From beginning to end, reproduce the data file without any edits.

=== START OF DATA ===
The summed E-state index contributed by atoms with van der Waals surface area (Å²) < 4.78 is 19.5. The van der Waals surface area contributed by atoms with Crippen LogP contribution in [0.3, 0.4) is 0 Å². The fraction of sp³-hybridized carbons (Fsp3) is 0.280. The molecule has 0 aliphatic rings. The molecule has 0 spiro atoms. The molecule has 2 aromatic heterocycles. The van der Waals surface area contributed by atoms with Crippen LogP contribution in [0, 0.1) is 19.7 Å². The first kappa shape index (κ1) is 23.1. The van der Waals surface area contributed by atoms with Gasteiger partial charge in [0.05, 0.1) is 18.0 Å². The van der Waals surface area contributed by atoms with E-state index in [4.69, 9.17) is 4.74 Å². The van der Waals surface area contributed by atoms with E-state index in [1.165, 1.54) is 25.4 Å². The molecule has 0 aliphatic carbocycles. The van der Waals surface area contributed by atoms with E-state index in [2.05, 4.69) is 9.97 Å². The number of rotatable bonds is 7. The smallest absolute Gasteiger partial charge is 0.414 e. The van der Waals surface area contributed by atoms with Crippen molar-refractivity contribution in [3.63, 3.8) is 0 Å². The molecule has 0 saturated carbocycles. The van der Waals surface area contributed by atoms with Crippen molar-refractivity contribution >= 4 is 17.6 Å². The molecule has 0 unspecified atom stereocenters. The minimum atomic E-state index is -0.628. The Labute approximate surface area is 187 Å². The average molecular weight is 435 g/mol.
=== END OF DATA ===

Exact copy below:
The summed E-state index contributed by atoms with van der Waals surface area (Å²) < 4.78 is 19.5. The van der Waals surface area contributed by atoms with Crippen LogP contribution in [0.3, 0.4) is 0 Å². The fraction of sp³-hybridized carbons (Fsp3) is 0.280. The molecule has 0 aliphatic rings. The molecule has 0 spiro atoms. The molecule has 2 aromatic heterocycles. The van der Waals surface area contributed by atoms with Crippen LogP contribution in [0, 0.1) is 19.7 Å². The first kappa shape index (κ1) is 23.1. The van der Waals surface area contributed by atoms with Gasteiger partial charge in [0.05, 0.1) is 18.0 Å². The van der Waals surface area contributed by atoms with E-state index in [4.69, 9.17) is 4.74 Å². The van der Waals surface area contributed by atoms with E-state index in [1.165, 1.54) is 25.4 Å². The molecule has 0 aliphatic carbocycles. The van der Waals surface area contributed by atoms with E-state index in [2.05, 4.69) is 9.97 Å². The number of rotatable bonds is 7. The smallest absolute Gasteiger partial charge is 0.414 e. The van der Waals surface area contributed by atoms with Crippen molar-refractivity contribution in [3.63, 3.8) is 0 Å². The molecule has 0 saturated carbocycles. The van der Waals surface area contributed by atoms with Crippen molar-refractivity contribution >= 4 is 17.6 Å². The molecule has 0 unspecified atom stereocenters. The minimum atomic E-state index is -0.628. The Labute approximate surface area is 187 Å². The average molecular weight is 435 g/mol.